Big talent, big money, big problems

Pro football offseason shows two different philosophies in building competitive teams for next season

Mai is a sophomore journalism major and staff writer for The Spectator. He can be reached [email protected] or @austinisfresh.

Story by Austin Mai, Staff Writer

The NFL playing season has been over since the Seattle Seahawks dismantled Peyton Manning and the Denver Broncos in the Super Bowl, but the NFL never sleeps. The offseason has been alive and well as fans argue over which players their favorite teams let go and which ones they signed through free agency.

A common subject discussed in NFL fandom circles is the way to build a team. More specifically, which way is the right way.
Since the Seahawks just won the franchise’s first league championship with a roster of low risk, high reward players, it’s thought by many that having great depth is how a team can win a Super Bowl.

The Seahawks have starting players on their team that were drafted anywhere from the first round to the sixth round, which says a lot about their scouting department. When teams can accurately scout players, determine their ability and make steals in the lower rounds of the draft, teams succeed.

The success may not come from wins right away, but it will be noticeable economically.

When players are drafted in the higher rounds, they earn more money from the start. The lower a player is selected, the less money they’ll receive in base salary.

The less money a business must pay their employees, the more money it can make or keep.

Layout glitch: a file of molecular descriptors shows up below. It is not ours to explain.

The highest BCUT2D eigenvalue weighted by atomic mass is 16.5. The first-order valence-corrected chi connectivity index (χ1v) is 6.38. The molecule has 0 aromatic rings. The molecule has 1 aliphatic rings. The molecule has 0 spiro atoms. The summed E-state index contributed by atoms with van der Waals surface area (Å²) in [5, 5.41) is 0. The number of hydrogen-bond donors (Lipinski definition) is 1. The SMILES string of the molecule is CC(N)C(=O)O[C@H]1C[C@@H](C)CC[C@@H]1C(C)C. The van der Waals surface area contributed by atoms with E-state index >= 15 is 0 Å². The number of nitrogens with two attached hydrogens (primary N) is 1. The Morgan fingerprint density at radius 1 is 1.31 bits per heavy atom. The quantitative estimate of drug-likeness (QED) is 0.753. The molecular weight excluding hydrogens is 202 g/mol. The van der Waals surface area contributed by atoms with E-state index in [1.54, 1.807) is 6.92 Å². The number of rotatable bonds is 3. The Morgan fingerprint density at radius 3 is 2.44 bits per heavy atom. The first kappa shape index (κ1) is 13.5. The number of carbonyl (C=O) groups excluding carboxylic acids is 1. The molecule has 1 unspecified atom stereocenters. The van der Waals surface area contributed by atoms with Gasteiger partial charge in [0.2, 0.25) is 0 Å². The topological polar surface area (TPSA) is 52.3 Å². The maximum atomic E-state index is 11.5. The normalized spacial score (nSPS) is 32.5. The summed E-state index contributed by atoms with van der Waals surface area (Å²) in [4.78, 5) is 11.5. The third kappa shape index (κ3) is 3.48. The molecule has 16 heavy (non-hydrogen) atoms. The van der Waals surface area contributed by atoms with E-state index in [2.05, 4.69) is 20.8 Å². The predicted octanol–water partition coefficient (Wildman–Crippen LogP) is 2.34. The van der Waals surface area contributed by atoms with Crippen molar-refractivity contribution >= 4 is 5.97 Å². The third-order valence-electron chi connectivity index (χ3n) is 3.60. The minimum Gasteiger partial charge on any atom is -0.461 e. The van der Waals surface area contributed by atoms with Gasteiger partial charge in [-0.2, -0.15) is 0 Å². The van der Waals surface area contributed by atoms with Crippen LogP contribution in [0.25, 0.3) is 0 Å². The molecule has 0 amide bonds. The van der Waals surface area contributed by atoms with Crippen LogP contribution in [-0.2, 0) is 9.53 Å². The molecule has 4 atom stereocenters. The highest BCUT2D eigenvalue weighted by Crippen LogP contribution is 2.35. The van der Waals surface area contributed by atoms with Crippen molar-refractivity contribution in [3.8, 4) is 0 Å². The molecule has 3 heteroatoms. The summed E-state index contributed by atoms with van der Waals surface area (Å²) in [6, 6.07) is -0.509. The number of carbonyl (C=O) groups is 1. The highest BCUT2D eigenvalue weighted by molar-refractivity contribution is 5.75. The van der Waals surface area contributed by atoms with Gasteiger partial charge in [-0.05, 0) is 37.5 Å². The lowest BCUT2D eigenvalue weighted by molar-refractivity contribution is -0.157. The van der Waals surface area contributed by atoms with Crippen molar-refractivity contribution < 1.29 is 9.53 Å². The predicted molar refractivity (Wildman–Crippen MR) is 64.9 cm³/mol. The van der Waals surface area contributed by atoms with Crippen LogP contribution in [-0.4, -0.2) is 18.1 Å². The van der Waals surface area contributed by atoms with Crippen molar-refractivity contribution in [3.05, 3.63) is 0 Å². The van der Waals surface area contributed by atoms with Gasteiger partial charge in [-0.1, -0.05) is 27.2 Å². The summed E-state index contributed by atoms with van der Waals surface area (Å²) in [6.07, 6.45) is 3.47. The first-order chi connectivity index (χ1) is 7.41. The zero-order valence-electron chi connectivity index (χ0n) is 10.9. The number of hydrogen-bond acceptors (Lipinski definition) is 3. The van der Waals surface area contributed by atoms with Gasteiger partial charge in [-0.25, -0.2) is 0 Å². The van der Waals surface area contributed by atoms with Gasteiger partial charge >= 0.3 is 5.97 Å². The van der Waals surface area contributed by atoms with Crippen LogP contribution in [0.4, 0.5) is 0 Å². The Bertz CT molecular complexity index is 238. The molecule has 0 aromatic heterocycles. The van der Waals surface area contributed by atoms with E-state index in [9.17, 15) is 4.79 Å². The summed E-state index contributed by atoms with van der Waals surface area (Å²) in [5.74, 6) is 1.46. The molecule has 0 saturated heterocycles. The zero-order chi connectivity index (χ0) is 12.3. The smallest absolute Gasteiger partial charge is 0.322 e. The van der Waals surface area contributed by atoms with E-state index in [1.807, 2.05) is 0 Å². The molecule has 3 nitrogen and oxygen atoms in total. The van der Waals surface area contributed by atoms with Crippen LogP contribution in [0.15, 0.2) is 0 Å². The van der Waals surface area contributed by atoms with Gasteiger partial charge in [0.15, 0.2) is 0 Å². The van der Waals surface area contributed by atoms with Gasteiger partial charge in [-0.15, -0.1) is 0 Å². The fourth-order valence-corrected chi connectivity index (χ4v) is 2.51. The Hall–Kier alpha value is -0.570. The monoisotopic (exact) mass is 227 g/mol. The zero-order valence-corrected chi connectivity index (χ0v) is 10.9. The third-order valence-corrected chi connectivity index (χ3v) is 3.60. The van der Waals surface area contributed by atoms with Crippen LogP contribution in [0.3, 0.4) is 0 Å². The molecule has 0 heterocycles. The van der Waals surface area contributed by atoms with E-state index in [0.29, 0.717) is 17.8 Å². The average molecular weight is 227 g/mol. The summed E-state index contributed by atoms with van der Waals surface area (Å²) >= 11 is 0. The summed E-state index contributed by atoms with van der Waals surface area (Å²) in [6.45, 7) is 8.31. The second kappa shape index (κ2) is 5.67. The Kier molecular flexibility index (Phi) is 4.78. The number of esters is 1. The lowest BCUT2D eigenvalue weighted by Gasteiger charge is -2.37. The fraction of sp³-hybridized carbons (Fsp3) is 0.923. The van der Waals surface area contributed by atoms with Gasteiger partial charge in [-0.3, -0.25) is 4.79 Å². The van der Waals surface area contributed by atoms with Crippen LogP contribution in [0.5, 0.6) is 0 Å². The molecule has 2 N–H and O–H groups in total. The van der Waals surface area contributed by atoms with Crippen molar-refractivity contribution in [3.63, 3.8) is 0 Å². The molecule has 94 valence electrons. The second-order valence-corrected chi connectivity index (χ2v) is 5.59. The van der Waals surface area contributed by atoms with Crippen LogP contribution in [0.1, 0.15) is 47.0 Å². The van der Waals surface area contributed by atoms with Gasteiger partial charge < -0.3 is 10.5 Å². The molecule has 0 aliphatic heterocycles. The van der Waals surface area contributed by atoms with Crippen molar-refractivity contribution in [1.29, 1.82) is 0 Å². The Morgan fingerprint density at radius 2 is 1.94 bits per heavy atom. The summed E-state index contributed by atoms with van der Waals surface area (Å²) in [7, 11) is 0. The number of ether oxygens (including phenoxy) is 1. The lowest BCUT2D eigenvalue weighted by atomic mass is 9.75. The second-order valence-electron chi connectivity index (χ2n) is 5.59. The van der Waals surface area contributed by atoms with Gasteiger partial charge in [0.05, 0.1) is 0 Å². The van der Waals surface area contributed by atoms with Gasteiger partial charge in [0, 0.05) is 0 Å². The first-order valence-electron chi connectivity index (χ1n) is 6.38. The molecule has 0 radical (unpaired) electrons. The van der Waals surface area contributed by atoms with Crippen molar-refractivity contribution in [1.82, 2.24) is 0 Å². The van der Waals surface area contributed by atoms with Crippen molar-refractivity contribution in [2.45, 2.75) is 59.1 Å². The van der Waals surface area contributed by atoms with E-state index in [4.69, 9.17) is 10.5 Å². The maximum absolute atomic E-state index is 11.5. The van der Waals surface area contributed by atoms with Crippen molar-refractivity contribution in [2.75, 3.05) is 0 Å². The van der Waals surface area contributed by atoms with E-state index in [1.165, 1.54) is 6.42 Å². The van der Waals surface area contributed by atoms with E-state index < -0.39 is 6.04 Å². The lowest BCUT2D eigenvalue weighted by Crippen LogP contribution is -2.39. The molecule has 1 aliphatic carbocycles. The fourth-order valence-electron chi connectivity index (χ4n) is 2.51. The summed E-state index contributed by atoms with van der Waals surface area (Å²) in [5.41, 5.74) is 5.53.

But the Seahawks were lucky their drafted players panned out, developed and played at such an elite level that it carried them to the big game.

While there is merit to that theory of managing, I’ve always thought about the ridiculous amounts of money the elite veterans make in the NFL.

Aaron Rodgers, former league Most Valuable Player and Super Bowl Champion for the Green Bay Packers, knows how to sling the ball.

He also knows he’s one of the best quarterbacks, if not the best, in the league right now and that his level of play deserves high pay.

But what if a general manager expanded the theory of having players for cheap from the draft and could inspire the team to take less pay for a higher shot at championships?

When I was taught what football was, the message was to win. You play to win football games, to make the playoffs, to win the big one. And according to NFL players, nothing is better than winning it all.

If that is the ultimate goal, why do players continue to hold out of training camps, and fight the management to get as much money as possible?

I understand most professionals worked hard their entire lives to get where they are, and that deserves credit. But the current system allows great players to hold some teams back and force teams to only find deals through the draft.

This upcoming season, the salary cap is set for $133 million. This means all 53 players on the active roster salary must be under the cap. At first this sounds great because $133 million is more money than most people can imagine. But once elite players take a large chunk of the cap, it becomes more difficult to fill a team with playmakers.

Aaron Rodgers’ projected cap according to is $17.5 million, which leaves an average of $2.2 million per player to fill the roster.

Despite his great skill, I doubt 52 men would take lower pay just so the team could secure a prominent passer.

So my suggestion is that to change how teams develop, the elite players need to step up and promote the idea of becoming a dynasty over becoming rich. Truth is, they’re all rich, even the undrafted free agents after the draft have more money than peers that don’t play pro sports.

This starts with changing the culture in the locker room, because if the players believed that taking pay cuts and bringing in talent at low costs to create an experienced, talented team would help them achieve the childhood dreams of championships, I’d hope they would consider it.

It’s not like the experts or the fans need the major salary cap hits to know who is good and who isn’t.